JERUSALEM – Israel announced plans Thursday to expand a settlement near Jerusalem (search), its latest effort to consolidate control over parts of the West Bank even as it prepares to withdraw from the Gaza Strip.
The plan to build 72 housing units in the Betar Illit (search) settlement is liable to put Israel on a collision course with the U.S. government, which opposes settlement expansion. The announcement immediately angered Palestinians, who claim the West Bank as part of a future state.
Housing Ministry spokesman Kobi Bleich (search) said there was a consensus in the Israeli government to expand Betar Illit, a settlement on the outskirts of Jerusalem that is home to 20,000 people.
The announcement came just two weeks before Israel is to pull out of the Gaza Strip, removing all 21 settlements there as well as four isolated enclaves in the West Bank. About 9,000 settlers are to be uprooted from their homes.
Prime Minister Ariel Sharon says his plan will help Israel consolidate control over large settlement blocs where the vast majority of the 240,000 Jewish settlers live.
President Bush has acknowledged that Israel likely will hold on to the major blocs under a final peace settlement. But during a meeting with Sharon this year, Bush said he opposed any new settlement construction, even in existing communities, as a violation of the U.S.-backed "road map" peace plan.
Asked why Israel was defying the United States, Sharon aide Asaf Shariv replied: "This is an existing area that will always be part of Israel."
Both American and Palestinian officials have said the Gaza withdrawal should be the first step toward reviving the peace plan, which envisions an independent Palestinian state alongside Israel. The plan has been stalled since its launch in mid-2003.
In the Red Sea resort of Aqaba, Jordan, King Abdullah II told Israeli Defense Minister Shaul Mofaz that Israel must proceed with the peace plan after its withdrawal "to garner peace and guarantee the rights of all parties to ensure peace and stability in the region," according to a Royal Palace statement.
Palestinian Cabinet Secretary Samir Huleileh said the construction does not bode well for hopes the Gaza pullout would jump-start peace negotiations.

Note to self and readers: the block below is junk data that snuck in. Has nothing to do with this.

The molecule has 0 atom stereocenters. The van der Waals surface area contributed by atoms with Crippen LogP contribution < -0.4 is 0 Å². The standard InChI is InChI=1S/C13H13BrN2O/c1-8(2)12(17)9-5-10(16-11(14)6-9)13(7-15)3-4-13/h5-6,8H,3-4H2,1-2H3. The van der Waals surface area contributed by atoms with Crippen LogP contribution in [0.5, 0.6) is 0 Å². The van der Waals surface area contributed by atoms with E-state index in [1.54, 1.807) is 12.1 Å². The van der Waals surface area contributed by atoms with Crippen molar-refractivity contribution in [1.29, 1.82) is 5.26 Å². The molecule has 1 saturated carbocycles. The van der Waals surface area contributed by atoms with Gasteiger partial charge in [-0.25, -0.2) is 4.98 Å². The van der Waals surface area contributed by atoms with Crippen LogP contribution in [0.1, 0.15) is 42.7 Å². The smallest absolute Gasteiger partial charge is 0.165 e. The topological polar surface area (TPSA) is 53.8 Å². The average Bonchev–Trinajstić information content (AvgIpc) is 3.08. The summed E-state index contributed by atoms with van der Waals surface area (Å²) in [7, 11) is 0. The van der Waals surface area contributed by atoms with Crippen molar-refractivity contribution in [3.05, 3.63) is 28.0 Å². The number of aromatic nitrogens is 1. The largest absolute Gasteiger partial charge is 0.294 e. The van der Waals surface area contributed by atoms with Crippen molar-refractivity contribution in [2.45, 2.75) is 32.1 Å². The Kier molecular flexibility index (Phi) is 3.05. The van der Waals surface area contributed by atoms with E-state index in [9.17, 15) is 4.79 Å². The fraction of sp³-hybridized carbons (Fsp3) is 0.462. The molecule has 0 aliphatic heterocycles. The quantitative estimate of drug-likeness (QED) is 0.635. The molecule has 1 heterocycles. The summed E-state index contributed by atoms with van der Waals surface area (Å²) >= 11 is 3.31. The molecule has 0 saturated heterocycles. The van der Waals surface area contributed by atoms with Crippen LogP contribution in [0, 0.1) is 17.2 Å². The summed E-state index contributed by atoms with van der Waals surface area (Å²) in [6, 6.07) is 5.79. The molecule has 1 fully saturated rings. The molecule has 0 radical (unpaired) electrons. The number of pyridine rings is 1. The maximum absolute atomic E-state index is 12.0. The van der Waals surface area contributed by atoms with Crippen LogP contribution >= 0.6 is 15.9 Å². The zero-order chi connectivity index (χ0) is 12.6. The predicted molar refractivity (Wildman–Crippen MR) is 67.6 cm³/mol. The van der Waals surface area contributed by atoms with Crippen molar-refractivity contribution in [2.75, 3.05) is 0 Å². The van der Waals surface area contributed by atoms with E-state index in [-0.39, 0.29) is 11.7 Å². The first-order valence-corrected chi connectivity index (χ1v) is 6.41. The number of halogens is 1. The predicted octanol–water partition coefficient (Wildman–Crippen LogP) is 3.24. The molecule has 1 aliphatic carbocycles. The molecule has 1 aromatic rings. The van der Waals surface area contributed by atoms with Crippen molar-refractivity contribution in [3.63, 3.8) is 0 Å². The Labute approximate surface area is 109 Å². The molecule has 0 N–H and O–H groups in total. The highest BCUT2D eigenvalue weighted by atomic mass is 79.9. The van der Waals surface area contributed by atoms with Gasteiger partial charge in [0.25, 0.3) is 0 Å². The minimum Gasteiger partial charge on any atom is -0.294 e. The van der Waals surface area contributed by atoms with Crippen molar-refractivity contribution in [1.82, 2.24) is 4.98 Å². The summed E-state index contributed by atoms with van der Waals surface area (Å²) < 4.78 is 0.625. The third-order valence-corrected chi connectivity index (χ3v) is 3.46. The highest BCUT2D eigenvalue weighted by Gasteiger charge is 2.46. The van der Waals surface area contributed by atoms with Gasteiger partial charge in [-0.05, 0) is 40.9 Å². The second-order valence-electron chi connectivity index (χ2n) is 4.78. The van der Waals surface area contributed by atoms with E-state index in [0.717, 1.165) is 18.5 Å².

"The decision affirms that Sharon's step in withdrawing from Gaza doesn't mean coming back to the negotiating table and implementing the 'road map,"' Huleileh said. "On the contrary, his strategy is to consolidate settlement construction."
He called for further American pressure on Israel to reverse its decision.
U.S. officials were not immediately available for comment. But while the rhetoric against construction has been unequivocal, the United States has not threatened to punish Israel for its defiance.
This year, the Housing Ministry has issued tenders to build 235 housing units in settlements, most in the Jerusalem area, Bleich said. It also has revived a plan to build 3,650 new units in Maaleh Adumim, Israel's largest settlement, just outside Jerusalem.
Construction of that project has not begun, but Israeli officials deny settler allegations that U.S. pressure is responsible.
Jewish settler groups and their allies staunchly oppose the upcoming Gaza withdrawal, which is set to begin in two weeks. Settlers who do not leave their homes by Aug. 17 are to be removed forcibly by police and soldiers.
Settler leaders staged a mass protest against the pullout in southern Israel on Wednesday, but police barred them from marching into Gaza's main bloc of settlements, Gush Katif, to reinforce opposition to the evacuation.
About 200 pullout opponents managed to slip into Gaza overnight in defiance of a military ban, but most were quickly detained, police said.
The protest, like one last month, fizzled in its second day. Settlers said Thursday they would continue their protests on a lower level over the weekend and prepare for mass demonstrations again next week.
"There will be fewer people here now. It is like a wave, ebbing and flowing, but next week the wave will swell again," settler spokesman Hilik Navon said. "But all the time we will push to get to Gush Katif, that is our goal."
Settlers and their supporters, having failed to block the pullout through the courts and parliament, have resorted to infiltrations and rallies as their main means of protest. So far, the protests have proceeded without violence, but security forces are bracing for possible clashes before and during the withdrawal.
Some residents, wanting to avoid any confrontations, have begun surrendering their weapons, issued by the government for defense against Palestinian militants.
Residents of the Gan Or settlement handed back their army-issue M-16 rifles and emptied ammunition from their pouches Wednesday night. A second settlement, Netzer Hazani, is due to hand in its government-issued arms later Thursday, settlement security director Yoram Sror said. The effort did not affect privately held weapons.
Meanwhile, some 10,000 Palestinians, hoisting Palestinian flags and dancing in the streets, rallied at the parliament building in Gaza City on Thursday to celebrate Israel's upcoming Gaza withdrawal.
"After 38 years of ugly occupation, they are leaving and they will never come back," Palestinian Prime Minister Ahmed Qureia told the crowd.
Qureia urged restraint during the withdrawal.
"The world is watching us to see how we are going to behave," he said. "We promise to convey a civilized image for our people."
The celebration Thursday coincided with what would have been the 76th birthday of longtime Palestinian leader Yasser Arafat, who died in November.